As Thailand is still a developing country, we have limited resources in terms of budget including the high cost of anti-retroviral drugs and infant formula supply. Another main problem was burden for health workforce. Previously, health care providers greatly suffered as they have to carry on their responsibility while they have negative attitude towards HIV-infected persons. For limited resource, we solved the problem by firstly built up the commitment from high-level policy makers so that they aware of necessity of PMTCT program and put it in national strategy as top priority agenda. As a result, the government then continually allocate annual budget for the infant formula supply. Moreover, integrating the PMTCT program into routine health care services using funding from universal health coverage scheme help sustain the program implementation. Additionally, we developed the criteria for ARV drug administration and infant formula distribution. Although at the beginning only the most critical/low CD4 cases could access to the ARV drug, nowadays all of HIV-infected pregnant women can receive HAART due to lower price of drug and more budget allocation. In terms of health workforce, numerous training course focusing on universal precaution and capacity building program were conducted. These activities affected to increasing level of health literacy about HIV of health care providers. So, they could overcome their fear and work smoothly with decreased suffering.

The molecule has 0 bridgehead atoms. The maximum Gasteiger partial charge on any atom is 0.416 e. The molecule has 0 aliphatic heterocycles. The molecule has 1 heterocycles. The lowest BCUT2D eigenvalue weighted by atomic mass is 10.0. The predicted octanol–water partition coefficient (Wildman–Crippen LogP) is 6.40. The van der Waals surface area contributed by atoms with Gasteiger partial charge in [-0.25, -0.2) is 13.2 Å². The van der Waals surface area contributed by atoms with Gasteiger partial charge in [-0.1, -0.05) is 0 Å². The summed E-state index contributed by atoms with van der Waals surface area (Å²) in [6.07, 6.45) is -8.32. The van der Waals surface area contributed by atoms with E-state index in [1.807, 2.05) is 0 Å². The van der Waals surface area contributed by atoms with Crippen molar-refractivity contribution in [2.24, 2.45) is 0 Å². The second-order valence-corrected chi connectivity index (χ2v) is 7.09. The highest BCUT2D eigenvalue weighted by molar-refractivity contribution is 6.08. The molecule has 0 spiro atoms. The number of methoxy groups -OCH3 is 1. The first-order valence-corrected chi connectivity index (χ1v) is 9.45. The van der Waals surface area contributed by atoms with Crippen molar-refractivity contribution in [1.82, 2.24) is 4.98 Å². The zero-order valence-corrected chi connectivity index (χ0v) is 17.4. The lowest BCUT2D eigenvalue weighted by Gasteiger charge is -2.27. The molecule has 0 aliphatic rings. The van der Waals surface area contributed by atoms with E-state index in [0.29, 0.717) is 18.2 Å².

D. Impact and Sustainability

 10. What were the key benefits resulting from this initiative?